As of July 15, Home Depot has begun selling MakerBots—3-D printers designed for nonindustrial use. For now, these will be available at selected stores and online. So what’s all this about 3-D printing? Is it a fad, or does it have a practical application? Let’s find out.
A Very Short History Of 3-D Printing
Actually, 3-D printing has been around for a long time. Its technology and overall concept date back to the 1980s. For many years, 3-D printing was firmly in the domain of prototyping and parts manufacturing.
There are several forms of 3-D printing. The kind that MakerBot and other home-oriented products provide is known as fused deposition modeling. It’s a type of additive manufacturing that relies on fusing layer upon layer of a plastic-like material to create an object.
Home enthusiasts with technical know-how have been able to buy kits and build their machines for a few years now. In 2012 and 2013, MakerBot and other 3-D printing companies began offering home-sized models at a family-sized budget; the printers it provides today are mostly in the $2,000 - $3,000 range.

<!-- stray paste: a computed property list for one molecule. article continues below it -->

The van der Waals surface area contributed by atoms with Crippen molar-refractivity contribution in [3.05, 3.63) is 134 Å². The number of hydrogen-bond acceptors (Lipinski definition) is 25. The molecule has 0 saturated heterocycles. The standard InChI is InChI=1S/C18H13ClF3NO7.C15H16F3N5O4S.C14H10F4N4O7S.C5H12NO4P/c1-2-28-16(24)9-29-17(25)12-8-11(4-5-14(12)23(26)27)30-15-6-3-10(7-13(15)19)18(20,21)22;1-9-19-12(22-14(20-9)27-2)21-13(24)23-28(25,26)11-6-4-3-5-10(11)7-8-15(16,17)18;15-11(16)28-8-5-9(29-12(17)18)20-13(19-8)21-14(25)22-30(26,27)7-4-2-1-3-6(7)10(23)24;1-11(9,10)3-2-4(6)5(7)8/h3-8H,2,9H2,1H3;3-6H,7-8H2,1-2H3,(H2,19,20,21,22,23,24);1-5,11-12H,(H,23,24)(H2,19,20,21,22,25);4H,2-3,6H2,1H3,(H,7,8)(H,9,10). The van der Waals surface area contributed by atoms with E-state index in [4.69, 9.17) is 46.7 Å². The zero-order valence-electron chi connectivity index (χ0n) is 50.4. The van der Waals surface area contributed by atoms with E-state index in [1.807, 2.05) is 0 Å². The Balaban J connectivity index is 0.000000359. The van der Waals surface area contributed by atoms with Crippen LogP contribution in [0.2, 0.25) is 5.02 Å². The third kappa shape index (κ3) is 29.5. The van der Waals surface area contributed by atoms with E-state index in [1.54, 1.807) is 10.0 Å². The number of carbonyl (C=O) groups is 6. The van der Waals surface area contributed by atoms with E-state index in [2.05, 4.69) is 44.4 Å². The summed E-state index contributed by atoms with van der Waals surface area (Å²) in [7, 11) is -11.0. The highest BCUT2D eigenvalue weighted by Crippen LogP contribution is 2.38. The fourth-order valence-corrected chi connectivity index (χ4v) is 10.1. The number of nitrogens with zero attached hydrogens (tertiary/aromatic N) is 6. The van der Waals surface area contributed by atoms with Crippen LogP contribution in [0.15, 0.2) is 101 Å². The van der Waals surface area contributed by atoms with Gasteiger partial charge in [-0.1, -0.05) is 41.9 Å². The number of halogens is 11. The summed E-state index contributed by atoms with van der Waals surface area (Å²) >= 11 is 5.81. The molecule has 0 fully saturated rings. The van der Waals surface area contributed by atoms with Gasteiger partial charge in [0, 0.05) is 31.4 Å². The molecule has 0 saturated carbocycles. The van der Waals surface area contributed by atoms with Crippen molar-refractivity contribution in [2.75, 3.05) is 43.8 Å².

How 3-D Printing Works
If your inkjet printer shot out a threadlike substance instead of liquid ink, it would share the same basic concept as a 3D printer. Here’s the process:
So, is 3-D Printing a Toy, a Trend, or Something Useful?
At first glance, 3-D printing seems to be limited to two applications: prototype and hobby. But that’s not all it can do. Here are some other nifty ways this technology is being used:
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